YUKON REGION, an area associated with the Yukon River and the Yukon Territory in northwest North America. The Yukon River, formed by the confluence of the Lewes and Pelly Rivers, flows northwest through the Yukon Territory into Alaska and then southwest from the junction with the Porcupine River to empty across an immense delta (eighty to ninety miles wide) into the Bering Sea. At 1,979 miles in length, the Yukon River is the third longest river in North America. Due to its extreme northern location, much of the river is frozen from October through June.
The Yukon Territory takes its name from the Yukon River, which drains more than two-thirds of the Yukon's 205,345 square miles. Yukon probably derives from the Gwich'in Indian word "Youcon" meaning "great river." The Yukon's human history is thought to have begun in prehistoric times with the crossing of humans from Eurasia. By the time of the first known European explorer, Martin Frobisher (1576), the region was home to many Native American peoples such as the Dene, the Inland Tlingit, the Gwitch'in, the Han, the Kaska, the Tagish, and Tutchone. These groups led a mostly nomadic life, migrating with their primary food source, caribou. Frobisher was in search of the Northwest Passage while subsequent explorers were seeking new sources for fur trade and new knowledge of the region.
The Canadian government acquired the Yukon from the Hudson Bay Company in 1870 and administered it as part of the Northwest Territories. The famous gold rush in the Klondike River region in the 1890s brought thousands of people to the Yukon. This great influx prompted the Canadian government to pass in 1898 the Yukon Act, which created a separate Yukon Territory with its capital at Dawson. In 1952, the capital was moved to Whitehorse.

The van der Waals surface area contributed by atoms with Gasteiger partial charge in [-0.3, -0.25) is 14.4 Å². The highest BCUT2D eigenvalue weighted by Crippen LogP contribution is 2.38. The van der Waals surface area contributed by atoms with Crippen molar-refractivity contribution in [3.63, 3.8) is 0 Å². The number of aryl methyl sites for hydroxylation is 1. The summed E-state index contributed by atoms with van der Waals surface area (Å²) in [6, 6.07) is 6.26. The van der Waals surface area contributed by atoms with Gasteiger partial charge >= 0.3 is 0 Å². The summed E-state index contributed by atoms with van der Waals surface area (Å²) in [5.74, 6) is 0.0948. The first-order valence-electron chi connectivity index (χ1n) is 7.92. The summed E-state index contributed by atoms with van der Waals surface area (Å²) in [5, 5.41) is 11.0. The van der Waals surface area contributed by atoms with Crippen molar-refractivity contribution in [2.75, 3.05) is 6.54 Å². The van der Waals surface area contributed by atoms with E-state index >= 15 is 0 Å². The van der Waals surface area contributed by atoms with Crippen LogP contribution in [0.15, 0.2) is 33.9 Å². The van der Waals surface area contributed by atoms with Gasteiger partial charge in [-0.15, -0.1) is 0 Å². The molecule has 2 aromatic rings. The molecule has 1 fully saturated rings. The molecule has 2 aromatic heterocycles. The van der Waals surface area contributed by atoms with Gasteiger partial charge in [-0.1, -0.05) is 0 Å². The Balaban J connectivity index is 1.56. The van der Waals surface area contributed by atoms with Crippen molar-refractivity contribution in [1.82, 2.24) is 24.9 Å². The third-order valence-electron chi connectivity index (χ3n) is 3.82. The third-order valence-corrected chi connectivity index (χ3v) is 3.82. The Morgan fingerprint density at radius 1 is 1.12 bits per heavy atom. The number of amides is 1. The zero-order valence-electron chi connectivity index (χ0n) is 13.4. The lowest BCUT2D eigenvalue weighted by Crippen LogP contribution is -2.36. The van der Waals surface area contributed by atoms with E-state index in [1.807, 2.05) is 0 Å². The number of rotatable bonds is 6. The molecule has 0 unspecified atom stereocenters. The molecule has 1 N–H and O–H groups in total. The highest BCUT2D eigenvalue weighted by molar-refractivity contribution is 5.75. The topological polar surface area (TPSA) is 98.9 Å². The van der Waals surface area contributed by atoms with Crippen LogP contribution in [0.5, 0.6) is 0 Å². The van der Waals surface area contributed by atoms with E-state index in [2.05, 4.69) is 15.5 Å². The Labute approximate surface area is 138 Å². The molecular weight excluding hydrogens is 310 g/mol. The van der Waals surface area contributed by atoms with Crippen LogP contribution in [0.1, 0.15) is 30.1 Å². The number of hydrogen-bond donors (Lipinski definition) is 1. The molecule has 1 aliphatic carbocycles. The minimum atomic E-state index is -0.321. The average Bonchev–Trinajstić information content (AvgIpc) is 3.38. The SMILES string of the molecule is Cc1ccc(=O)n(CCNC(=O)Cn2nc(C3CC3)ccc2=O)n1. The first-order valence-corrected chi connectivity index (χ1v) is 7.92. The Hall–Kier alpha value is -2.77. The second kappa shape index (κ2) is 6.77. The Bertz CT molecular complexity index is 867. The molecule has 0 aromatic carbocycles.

In 1999 the population of the Yukon Territory was 31,070 with the majority of the people living in the capital city. The region is dominated by the great mountains that form the western margin of North America. The Saint Elias range in southwestern Yukon Territory contains Mount Logan (19,850 feet), the highest mountain in Canada. The location of the mountains influences the climate, which is primarily continental subarctic, with long, cold, dry winters and short, dry, warm summers. The mountains
block the mild Pacific air from reaching most of the region. Much of the Yukon has continuous permafrost, which limits road and building construction. In the early 2000s the Yukon's economy was dependent on mining (zinc, silver, gold, and copper), forestry, and tourism. Nearly a quarter of a million people annually visit the largely pristine wilderness and the historic sites of the Klondike Gold Rush.
Coates, Kenneth S., and William R. Morrison. Land of the Midnight Sun: A History of the Yukon. Edmonton, Alberta, Canada: Hurtig, 1988.
See alsoKlondike Rush .
"Yukon Region." Dictionary of American History. . Encyclopedia.com. (December 16, 2017). http://www.encyclopedia.com/history/dictionaries-thesauruses-pictures-and-press-releases/yukon-region
"Yukon Region." Dictionary of American History. . Retrieved December 16, 2017 from Encyclopedia.com: http://www.encyclopedia.com/history/dictionaries-thesauruses-pictures-and-press-releases/yukon-region
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